Investing.com - Oil prices hit their highest levels in three months on Monday on evidence of supply reductions and on hopes that the U.S. and China may resolve their trade dispute.
A truce in that trade war would could support global demand and contribute to a broad market rebalancing,
New York-traded West Texas Intermediate crude futures rose 35 cents, or 0.63%, at $56.33 a barrel by 9:34 AM ET (14:34 GMT). That was off the intraday peak of $56.73, its highest level since November of last year.
Meanwhile, Brent crude futures, the benchmark for oil prices outside the U.S., traded up 3 cents, or 0.05%, to $66.28. The intraday high of $66.84 was also a three-month high.
Fears of a fresh glut on world markets have receded as data showing broad compliance within OPEC for its agreement (with other major producers) to cut output at the end of last year. Figures have shown that Saudi Arabia, the bloc's de facto leader, had delivered its promised cuts, giving credibility to oil minister Khalid al-Falih's subsequent promise to cut even more.
OPEC and a group of 10 producers outside the cartel, led by Russia had agreed to collectively cut production by a total of 1.2 million barrels per day during the first six months of 2019. However, there have also been signs that Russia, the other key signatory to the OPEC deal, hasn't cut as promised - something that has prompted questions as to whether the deal can hold.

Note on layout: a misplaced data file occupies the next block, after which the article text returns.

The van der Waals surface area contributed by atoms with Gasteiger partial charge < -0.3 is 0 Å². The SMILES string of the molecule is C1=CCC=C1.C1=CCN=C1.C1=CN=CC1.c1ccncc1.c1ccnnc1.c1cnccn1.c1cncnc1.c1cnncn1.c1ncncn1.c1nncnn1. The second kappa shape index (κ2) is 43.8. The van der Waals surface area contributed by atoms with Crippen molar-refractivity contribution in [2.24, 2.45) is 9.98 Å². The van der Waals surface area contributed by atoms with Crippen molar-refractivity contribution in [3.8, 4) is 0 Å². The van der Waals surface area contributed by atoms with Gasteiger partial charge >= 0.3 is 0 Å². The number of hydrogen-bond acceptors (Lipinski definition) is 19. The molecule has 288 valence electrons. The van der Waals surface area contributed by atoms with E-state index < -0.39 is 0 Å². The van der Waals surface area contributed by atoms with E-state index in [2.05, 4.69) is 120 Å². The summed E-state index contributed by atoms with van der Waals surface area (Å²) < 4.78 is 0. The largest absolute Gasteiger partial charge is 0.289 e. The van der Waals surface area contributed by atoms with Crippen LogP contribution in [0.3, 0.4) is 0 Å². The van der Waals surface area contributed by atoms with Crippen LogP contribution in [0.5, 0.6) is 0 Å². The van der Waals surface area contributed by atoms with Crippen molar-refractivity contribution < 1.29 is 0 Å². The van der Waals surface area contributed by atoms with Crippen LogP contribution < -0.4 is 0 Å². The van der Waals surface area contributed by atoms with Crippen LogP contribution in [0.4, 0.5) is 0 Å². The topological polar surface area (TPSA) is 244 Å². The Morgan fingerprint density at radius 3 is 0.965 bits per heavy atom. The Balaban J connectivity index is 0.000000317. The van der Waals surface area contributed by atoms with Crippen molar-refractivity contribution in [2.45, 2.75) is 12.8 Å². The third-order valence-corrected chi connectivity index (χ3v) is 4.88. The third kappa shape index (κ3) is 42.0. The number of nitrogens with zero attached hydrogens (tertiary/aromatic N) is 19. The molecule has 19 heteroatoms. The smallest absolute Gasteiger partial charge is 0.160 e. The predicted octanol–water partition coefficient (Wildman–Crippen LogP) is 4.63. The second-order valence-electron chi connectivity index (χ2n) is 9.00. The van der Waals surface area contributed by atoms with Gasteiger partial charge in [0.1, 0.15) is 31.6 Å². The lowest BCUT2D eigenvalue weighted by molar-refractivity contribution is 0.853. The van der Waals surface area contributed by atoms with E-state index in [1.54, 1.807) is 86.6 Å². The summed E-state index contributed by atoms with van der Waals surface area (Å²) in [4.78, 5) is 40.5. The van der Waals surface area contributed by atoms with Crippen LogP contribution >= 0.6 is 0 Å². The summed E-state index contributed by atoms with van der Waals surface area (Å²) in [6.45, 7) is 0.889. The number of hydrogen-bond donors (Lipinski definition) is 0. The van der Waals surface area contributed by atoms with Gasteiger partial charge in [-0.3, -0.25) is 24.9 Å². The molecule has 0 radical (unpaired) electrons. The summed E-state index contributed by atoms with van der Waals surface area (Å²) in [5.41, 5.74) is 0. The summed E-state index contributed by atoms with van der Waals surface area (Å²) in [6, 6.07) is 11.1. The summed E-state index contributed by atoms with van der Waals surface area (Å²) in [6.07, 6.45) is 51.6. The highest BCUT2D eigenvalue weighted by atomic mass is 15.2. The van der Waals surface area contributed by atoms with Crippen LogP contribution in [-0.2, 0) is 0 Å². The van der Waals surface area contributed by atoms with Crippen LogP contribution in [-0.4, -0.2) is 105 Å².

“OPEC production cuts and U.S. sanctions on both Iran and Venezuela are limiting supply,” said Jasper Lawler, head of research at London Capital Group.
On the demand side, U.S. President Donald Trump also boosted confidence after saying over the weekend that talks with China are “going extremely well,” and that Washington is closer than ever before to “having a real trade deal."
Trump added that he would remove tariffs if the two sides could reach an agreement.
“Trade tensions which have weighed on global growth are showing signs of easing, boosting sentiment across markets and lifting oil demand prospects," Lawler explained.
Consultancy JBC Energy commented in a note that its calculations “do tell us that we are looking at the tightest (first half) crude balance in many years and, as such, a certain degree of price support does simply make sense for the time being.”
PVM Oil Associates analyst Tamas Varga warned that there are still many pending uncertainties that could have a negative impact on oil prices.
“Latest available data, however, point in the direction of a tightening market. It is not recommended to swim against the current and presently the 'oil' river is flowing north,”
Lastly, natural gas futures traded up 0.38% to $2.635 per million British thermal unit.
-- Reuters contributed to this report.
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